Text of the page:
Born in London, and younger brother of William Ward the engraver, James Ward was influenced by many people, but his career is conventionally divided into two periods: until 1803, his single greatest influence was his brother in law George Morland; from that time, it was Rubens. From 1810 or so, Ward started to paint horses within landscapes; slightly later, he turned to very large-scale landscapes, of which Gordale Scar (Tate, London), completed in 1814 or 1815 and depicting Gordale Scar (Yorkshire) as an example of the sublime, is considered his masterpiece and a masterpiece of English Romantic painting.
Ward devoted much of the period 1815-21 to the painting of a gigantic work titled Allegory of Waterloo (now lost); this neither was much praised nor brought in the revenue Ward had hoped for. The experience may have embittered him, and the deaths of his first wife and a daughter were among other tragedies. Like many artists of the time, Ward sought commissions from wealthy gentry of their favorite horses, their favorite hunting dogs or their children.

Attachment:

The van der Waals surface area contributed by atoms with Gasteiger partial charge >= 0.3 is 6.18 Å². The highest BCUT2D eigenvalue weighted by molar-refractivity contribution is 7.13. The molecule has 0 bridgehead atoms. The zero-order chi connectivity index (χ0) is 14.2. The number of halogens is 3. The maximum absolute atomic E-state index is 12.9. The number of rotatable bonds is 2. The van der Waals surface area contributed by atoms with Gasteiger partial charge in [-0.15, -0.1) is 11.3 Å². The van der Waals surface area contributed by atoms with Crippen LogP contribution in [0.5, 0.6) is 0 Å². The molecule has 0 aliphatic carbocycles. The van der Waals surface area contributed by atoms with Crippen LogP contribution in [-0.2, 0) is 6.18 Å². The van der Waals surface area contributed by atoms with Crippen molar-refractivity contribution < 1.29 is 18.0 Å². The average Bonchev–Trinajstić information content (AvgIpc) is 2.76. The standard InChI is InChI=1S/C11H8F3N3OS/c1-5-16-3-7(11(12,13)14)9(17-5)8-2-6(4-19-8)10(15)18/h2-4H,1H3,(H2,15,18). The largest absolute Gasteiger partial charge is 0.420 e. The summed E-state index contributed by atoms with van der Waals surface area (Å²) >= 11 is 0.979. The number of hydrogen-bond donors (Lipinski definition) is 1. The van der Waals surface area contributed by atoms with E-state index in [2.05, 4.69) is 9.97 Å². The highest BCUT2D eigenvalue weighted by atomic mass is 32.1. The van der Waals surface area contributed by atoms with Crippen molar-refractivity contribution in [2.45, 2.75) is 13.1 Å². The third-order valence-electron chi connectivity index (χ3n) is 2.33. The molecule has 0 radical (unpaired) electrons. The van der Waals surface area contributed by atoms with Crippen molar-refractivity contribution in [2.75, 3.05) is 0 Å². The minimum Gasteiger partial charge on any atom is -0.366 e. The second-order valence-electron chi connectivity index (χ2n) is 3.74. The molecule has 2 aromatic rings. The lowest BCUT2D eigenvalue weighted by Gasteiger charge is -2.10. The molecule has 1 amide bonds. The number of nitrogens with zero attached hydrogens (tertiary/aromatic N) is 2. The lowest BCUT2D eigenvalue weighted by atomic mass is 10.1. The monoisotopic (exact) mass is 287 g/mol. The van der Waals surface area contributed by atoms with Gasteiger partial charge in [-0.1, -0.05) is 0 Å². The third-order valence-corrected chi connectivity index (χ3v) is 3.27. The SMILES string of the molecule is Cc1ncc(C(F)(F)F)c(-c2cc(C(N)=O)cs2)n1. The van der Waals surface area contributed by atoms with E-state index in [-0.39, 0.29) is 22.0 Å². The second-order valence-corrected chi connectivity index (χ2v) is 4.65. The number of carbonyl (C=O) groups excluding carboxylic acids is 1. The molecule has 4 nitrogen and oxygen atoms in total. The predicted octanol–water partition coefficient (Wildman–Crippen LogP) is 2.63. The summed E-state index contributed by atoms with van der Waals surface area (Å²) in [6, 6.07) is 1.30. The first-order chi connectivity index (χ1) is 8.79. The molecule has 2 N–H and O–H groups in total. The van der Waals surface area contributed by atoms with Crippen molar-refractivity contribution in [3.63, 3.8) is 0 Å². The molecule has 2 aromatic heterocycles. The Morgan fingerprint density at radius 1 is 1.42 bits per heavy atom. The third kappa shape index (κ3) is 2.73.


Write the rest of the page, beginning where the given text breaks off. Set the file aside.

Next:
One such family that Ward painted and drew repeatedly, and whom he counted among his friends, were the Levett family of Wynchnor Park, Staffordshire. One of Ward's best-known portraits was his Theophilus Levett hunting at Wychnor, Staffordshire of 1817. Another was Ward's 1811 painting entitled The Reverend Thomas Levett and his favourite dogs, cock-shooting. Ward also painted a group portrait of three Levett children — John, Theophilus and Frances Levett.[4